A novel multiple-walk parallel algorithm for the Barnes-Hut treecode on GPUs – towards cost effective, high performance N-body simulation

Tsuyoshi Hamada, Keigo Nitadori, Khaled Benkrid, Yousuke Ohno, Gentaro Morimoto, Tomonari Masada, Yuichiro Shibata, Kiyoshi Oguri, Makoto Taiji
Faculty of Engineering, Department of Computer and Information Sciences, Nagasaki University, 852-8521, Nagasaki, Japan
Computer Science – Research and Development, Volume 24, Numbers 1-2, 21-31, (2009)


   title={A novel multiple-walk parallel algorithm for the Barnes–Hut treecode on GPUs–towards cost effective, high performance N-body simulation},

   author={Hamada, T. and Nitadori, K. and Benkrid, K. and Ohno, Y. and Morimoto, G. and Masada, T. and Shibata, Y. and Oguri, K. and Taiji, M.},

   journal={Computer Science-Research and Development},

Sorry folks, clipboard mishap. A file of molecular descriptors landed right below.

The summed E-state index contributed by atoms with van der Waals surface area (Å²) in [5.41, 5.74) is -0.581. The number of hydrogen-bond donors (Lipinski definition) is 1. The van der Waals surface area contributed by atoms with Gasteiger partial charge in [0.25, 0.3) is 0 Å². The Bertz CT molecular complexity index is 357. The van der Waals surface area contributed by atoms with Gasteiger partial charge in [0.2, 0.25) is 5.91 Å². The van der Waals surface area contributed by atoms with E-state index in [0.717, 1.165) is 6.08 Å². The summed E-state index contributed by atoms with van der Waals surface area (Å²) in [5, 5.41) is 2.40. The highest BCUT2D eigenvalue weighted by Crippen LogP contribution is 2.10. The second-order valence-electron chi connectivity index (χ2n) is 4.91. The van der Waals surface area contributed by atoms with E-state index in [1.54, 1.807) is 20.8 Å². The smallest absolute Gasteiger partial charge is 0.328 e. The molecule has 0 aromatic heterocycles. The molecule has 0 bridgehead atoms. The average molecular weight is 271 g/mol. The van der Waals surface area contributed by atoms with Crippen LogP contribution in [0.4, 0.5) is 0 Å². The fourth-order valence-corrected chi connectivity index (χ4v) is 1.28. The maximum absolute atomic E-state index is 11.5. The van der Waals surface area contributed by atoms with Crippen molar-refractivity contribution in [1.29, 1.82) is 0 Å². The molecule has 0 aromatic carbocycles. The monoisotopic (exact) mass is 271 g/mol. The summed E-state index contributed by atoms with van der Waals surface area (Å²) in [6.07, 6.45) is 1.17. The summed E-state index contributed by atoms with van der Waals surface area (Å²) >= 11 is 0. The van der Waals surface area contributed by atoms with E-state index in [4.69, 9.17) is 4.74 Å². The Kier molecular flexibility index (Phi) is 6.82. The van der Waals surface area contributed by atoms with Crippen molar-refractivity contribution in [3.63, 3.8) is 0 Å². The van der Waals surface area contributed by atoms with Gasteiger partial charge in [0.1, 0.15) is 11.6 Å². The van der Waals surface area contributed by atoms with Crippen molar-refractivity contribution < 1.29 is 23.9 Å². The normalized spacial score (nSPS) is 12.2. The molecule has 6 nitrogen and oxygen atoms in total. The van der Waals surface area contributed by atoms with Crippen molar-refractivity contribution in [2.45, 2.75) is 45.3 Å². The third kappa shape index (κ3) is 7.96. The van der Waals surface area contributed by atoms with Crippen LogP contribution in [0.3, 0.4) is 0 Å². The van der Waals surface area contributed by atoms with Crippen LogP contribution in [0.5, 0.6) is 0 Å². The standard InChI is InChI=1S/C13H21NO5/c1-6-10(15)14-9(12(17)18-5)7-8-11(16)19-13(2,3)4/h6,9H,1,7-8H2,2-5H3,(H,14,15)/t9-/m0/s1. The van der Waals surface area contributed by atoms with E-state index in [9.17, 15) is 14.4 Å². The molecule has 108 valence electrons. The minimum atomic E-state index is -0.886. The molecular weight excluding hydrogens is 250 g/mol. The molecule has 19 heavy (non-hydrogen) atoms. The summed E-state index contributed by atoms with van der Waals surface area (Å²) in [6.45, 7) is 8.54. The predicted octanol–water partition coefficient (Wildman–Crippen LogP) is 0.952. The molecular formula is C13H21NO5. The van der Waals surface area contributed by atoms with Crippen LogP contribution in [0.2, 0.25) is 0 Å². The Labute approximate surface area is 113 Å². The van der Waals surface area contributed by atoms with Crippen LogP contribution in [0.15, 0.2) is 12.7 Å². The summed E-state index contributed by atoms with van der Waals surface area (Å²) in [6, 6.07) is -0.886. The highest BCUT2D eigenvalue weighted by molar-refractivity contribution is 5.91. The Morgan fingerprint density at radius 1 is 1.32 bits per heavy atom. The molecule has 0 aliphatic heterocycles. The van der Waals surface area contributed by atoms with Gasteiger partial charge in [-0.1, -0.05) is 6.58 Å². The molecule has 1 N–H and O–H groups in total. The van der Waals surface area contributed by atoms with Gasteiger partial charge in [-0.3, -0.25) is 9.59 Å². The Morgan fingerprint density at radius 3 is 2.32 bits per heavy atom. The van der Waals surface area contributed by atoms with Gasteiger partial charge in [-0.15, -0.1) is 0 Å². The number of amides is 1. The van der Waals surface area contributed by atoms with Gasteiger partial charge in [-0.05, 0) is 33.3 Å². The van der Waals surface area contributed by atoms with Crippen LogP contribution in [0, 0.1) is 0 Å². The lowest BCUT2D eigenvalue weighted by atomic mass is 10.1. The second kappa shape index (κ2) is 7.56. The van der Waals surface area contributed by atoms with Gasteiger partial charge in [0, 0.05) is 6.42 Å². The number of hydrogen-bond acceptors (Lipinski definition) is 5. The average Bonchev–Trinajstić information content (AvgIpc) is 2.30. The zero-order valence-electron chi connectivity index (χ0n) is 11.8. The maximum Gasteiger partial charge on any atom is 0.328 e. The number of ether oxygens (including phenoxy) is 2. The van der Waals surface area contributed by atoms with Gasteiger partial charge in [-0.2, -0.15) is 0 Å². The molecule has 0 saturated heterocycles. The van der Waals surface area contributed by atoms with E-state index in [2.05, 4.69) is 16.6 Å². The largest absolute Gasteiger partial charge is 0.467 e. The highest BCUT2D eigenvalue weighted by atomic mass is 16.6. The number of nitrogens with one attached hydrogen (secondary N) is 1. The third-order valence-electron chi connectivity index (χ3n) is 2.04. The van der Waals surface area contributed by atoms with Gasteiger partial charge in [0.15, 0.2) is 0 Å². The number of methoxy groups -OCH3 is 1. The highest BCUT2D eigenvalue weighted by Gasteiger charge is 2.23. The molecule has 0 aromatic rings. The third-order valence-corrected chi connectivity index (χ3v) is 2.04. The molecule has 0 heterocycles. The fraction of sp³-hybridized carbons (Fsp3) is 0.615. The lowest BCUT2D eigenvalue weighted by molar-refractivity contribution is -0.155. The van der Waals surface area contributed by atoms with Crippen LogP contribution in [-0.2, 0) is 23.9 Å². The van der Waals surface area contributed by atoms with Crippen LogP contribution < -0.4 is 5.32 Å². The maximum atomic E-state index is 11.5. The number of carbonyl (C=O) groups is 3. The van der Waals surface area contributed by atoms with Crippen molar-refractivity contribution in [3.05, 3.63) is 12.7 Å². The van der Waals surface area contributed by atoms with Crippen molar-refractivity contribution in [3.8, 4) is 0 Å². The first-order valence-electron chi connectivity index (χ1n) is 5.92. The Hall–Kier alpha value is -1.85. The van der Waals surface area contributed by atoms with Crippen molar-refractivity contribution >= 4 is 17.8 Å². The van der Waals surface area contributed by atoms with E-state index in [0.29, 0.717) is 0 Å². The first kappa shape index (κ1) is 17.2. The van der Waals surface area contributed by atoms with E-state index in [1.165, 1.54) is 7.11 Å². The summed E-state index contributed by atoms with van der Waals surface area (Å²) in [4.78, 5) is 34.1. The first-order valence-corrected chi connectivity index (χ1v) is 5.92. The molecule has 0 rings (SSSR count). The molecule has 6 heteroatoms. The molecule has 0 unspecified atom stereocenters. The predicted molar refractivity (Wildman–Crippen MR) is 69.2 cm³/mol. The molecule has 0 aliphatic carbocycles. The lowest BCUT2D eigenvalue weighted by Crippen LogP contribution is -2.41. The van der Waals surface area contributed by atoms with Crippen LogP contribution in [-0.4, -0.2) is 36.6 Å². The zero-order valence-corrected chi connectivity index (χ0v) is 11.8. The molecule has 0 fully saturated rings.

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Recently, general-purpose computation on graphics processing units (GPGPU) has become an increasingly popular field of study as graphics processing units (GPUs) continue to be proposed as high performance and relatively low cost implementation platforms for scientific computing applications. Among these applications figure astrophysical N-bodysimulations, which form one of the most challenging problems in computational science. However, in most reported studies, a simple O(N^2) algorithm was used for GPGPUs, and the resulting performances were not observed to be better than those of conventional CPUs that were based on more optimized O(N log N) algorithms such as the tree algorithm or the particle-particle particle-mesh algorithm. Because of the difficulty in getting efficient implementations of such algorithms on GPUs, a GPU cluster had no practical advantage over general-purpose PC clusters for N-bodysimulations. In this paper, we report a new method for efficient parallel implementation of the tree algorithm on GPUs. Our novel tree code allows the realization of an N-bodysimulation on a GPU cluster at a much higher performance than that on general PC clusters. We practically performed a cosmological simulation with 562 million particles on a GPU cluster using 128 NVIDIA GeForce 8800GTS GPUs at an overall cost of 168172$. We obtained a sustained performance of 20.1 Tflops, which when normalized against a general-purpose CPU implementation leads to a performance of 8.50 Tflops. The achieved cost/performance was hence a mere $19.8/Gflops which shows the high competitiveness of GPGPUs.
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